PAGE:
Saturday, August 15, 2015

“Heart of the Raincoast” by Alexandra Morton and Billy Proctor

I’ve been reading books about British Columbia’s coast ever since we discovered Powell River. In the beginning, there were only a few to choose from. Lately, more and more people are writing memoirs and tales of the early fishing and logging days.

One person mentioned often is Billy Proctor. He grew up and still lives on the Mainland, the area and islands between Drury to Knight Inlets. Billy has been prominent in many books that I’ve read including Drawn to Sea by Yvonne Maximchuk, Becoming Wild by Nikki Van Schyndel, and now Heart of the Raincoast: A Life Story (Touchwood Editions, 1998) co-authored by Alexandra Morton and Billy himself.

Billy’s father was a logger and fisherman. After he was killed in a boating accident, his wife Jae surprisingly chose to stay on the remote BC coast to raise her son Billy, not an easy task. To make ends meet she continued to run her husband’s fish buying business.

As the title implies, the book follows Billy Proctor’s life from his parent’s arrival on the coast in the 1920s to the present. Interspersed are poems written by his mother Jae. Photographs from the early days add to the story.

Following in his father’s footsteps Billy became a logger and a fisherman. He resisted formal “schooling” via correspondence lessons, learning more from the school of life and nature around him. He was fearless and loved to explore by land and sea.

Heart of the Raincoast gives great insight into the region I now call home. Powell River isn’t remote like the Mainland, but the shores of Powell Lake look much like those of northern inlets. I guess I enjoy learning about the past of this inspiring location for two reasons: I want to know as much as I can about where I live, and as a history major in college it’s a special love I have.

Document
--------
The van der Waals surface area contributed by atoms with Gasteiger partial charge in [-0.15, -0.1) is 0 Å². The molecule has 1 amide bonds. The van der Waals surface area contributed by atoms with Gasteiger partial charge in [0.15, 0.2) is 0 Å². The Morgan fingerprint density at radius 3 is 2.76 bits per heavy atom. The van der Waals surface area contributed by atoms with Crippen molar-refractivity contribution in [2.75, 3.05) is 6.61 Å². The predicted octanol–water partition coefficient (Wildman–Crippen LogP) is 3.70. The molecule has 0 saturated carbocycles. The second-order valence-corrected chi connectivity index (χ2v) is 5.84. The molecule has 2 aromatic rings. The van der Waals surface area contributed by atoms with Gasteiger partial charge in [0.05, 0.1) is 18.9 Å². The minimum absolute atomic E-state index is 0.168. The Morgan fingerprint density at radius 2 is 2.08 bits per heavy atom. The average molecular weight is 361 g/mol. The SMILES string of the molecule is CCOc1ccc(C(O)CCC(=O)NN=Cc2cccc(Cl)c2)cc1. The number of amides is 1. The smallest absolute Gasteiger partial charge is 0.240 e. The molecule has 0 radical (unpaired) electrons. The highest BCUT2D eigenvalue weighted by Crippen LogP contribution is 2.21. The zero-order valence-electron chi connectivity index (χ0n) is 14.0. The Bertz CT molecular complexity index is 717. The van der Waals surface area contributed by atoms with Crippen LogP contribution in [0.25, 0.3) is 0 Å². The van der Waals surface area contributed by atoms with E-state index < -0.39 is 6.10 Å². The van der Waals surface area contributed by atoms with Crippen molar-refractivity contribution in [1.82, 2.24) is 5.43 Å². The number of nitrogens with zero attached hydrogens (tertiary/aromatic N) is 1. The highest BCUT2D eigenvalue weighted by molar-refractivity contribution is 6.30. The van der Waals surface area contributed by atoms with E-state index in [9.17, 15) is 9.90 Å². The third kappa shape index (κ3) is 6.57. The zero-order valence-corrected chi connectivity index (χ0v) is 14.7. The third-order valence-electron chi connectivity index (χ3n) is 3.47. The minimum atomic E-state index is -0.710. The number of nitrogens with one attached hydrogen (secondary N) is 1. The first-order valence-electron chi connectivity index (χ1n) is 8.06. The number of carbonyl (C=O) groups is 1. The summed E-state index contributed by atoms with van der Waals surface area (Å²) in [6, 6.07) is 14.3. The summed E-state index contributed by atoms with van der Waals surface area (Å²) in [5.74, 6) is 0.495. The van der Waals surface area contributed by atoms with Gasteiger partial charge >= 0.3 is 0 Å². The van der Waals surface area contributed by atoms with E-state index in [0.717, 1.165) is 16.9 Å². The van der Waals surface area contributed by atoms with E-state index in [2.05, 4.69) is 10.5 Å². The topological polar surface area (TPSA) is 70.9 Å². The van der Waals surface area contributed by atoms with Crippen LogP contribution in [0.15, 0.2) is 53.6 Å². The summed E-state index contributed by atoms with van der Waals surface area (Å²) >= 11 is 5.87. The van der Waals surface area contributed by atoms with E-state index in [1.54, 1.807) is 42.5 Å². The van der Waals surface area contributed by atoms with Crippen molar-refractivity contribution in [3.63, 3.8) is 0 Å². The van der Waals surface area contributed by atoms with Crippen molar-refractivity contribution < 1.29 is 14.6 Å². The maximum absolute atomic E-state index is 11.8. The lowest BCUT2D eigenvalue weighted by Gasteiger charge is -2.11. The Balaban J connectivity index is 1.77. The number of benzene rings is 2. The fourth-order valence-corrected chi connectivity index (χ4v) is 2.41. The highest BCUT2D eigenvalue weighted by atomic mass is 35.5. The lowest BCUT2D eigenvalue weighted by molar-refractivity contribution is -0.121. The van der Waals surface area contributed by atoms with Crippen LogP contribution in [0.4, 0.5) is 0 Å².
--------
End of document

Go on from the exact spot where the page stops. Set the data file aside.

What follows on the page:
Billy and his wife Yvonne (also a Mainland native) moved to Echo Bay on Gilford Island in 1959. They bought a boatshed and marine ways to increase the family income. They purchased land to build a home for their family, including daughters Patty and Joannie. Subdividing some of his land, Mainland newcomers like Nikki Van Schyndel, Yvonne Maximchuk, and Alexandra Morton have found permanent homes in the land they’ve come to love.

In recent years, Billy has become a strong proponent for wild salmon recovery. All of his fishing experience has given him special insight into the plight of fish he once depended on for a livelihood. Now he is a vocal proponent of conservation, serving on committees and supporting hatchery efforts to increase the stock of wild salmon.

Billy’s story brings the past alive. It’s through writings of Alexandra Morton and Yvonne Maximchuk and Billy himself that the story of the Mainland and coastal communities now long gone are preserved for those of us who want to feel a part of the past. Heart of the Raincoast is available online at Amazon in print and Kindle versions, and in many other bookstores up and down the coast. -- Margy


  1. You've been reading some interesting books on BC.

  2. Looks and sounds like an excellent book. I too like books about the history of where I live. I have acquired several of the books that you have recommended.